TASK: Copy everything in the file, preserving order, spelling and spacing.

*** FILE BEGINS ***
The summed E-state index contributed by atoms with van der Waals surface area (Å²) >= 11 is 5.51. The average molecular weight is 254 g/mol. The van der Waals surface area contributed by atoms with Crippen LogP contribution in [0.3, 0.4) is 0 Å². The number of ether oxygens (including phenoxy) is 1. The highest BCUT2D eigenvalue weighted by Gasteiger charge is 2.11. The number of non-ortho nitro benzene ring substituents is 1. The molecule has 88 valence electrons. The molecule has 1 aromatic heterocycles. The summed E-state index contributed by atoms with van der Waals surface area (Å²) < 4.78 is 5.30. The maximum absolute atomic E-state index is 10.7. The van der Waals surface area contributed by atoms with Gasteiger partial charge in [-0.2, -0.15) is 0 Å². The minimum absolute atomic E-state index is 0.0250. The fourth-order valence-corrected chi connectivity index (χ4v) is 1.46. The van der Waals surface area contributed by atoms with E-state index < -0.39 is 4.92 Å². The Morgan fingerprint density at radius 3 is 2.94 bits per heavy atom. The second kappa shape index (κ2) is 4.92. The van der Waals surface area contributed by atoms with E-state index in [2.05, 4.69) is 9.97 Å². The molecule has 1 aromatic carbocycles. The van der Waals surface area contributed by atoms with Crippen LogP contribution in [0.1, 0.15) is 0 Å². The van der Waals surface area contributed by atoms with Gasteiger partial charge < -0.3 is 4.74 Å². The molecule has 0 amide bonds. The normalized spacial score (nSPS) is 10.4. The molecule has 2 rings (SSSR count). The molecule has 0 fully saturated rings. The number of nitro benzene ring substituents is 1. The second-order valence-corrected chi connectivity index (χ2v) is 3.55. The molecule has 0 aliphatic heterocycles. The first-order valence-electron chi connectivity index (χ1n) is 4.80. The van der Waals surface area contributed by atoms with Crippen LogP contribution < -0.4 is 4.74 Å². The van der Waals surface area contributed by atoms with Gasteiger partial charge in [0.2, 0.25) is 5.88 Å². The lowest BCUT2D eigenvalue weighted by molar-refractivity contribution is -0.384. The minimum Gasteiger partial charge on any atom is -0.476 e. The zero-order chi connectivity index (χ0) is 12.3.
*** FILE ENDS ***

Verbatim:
The summed E-state index contributed by atoms with van der Waals surface area (Å²) >= 11 is 5.51. The average molecular weight is 254 g/mol. The van der Waals surface area contributed by atoms with Crippen LogP contribution in [0.3, 0.4) is 0 Å². The number of ether oxygens (including phenoxy) is 1. The highest BCUT2D eigenvalue weighted by Gasteiger charge is 2.11. The number of non-ortho nitro benzene ring substituents is 1. The molecule has 88 valence electrons. The molecule has 1 aromatic heterocycles. The summed E-state index contributed by atoms with van der Waals surface area (Å²) < 4.78 is 5.30. The maximum absolute atomic E-state index is 10.7. The van der Waals surface area contributed by atoms with Gasteiger partial charge in [-0.2, -0.15) is 0 Å². The minimum absolute atomic E-state index is 0.0250. The fourth-order valence-corrected chi connectivity index (χ4v) is 1.46. The van der Waals surface area contributed by atoms with E-state index < -0.39 is 4.92 Å². The Morgan fingerprint density at radius 3 is 2.94 bits per heavy atom. The second kappa shape index (κ2) is 4.92. The van der Waals surface area contributed by atoms with E-state index in [2.05, 4.69) is 9.97 Å². The molecule has 1 aromatic carbocycles. The van der Waals surface area contributed by atoms with Crippen LogP contribution in [0.1, 0.15) is 0 Å². The van der Waals surface area contributed by atoms with Gasteiger partial charge < -0.3 is 4.74 Å². The molecule has 0 amide bonds. The normalized spacial score (nSPS) is 10.4. The molecule has 2 rings (SSSR count). The molecule has 0 fully saturated rings. The number of nitro benzene ring substituents is 1. The second-order valence-corrected chi connectivity index (χ2v) is 3.55. The molecule has 0 aliphatic heterocycles. The first-order valence-electron chi connectivity index (χ1n) is 4.80. The van der Waals surface area contributed by atoms with Crippen LogP contribution < -0.4 is 4.74 Å². The van der Waals surface area contributed by atoms with Gasteiger partial charge in [0.2, 0.25) is 5.88 Å². The lowest BCUT2D eigenvalue weighted by molar-refractivity contribution is -0.384. The minimum Gasteiger partial charge on any atom is -0.476 e. The zero-order chi connectivity index (χ0) is 12.3.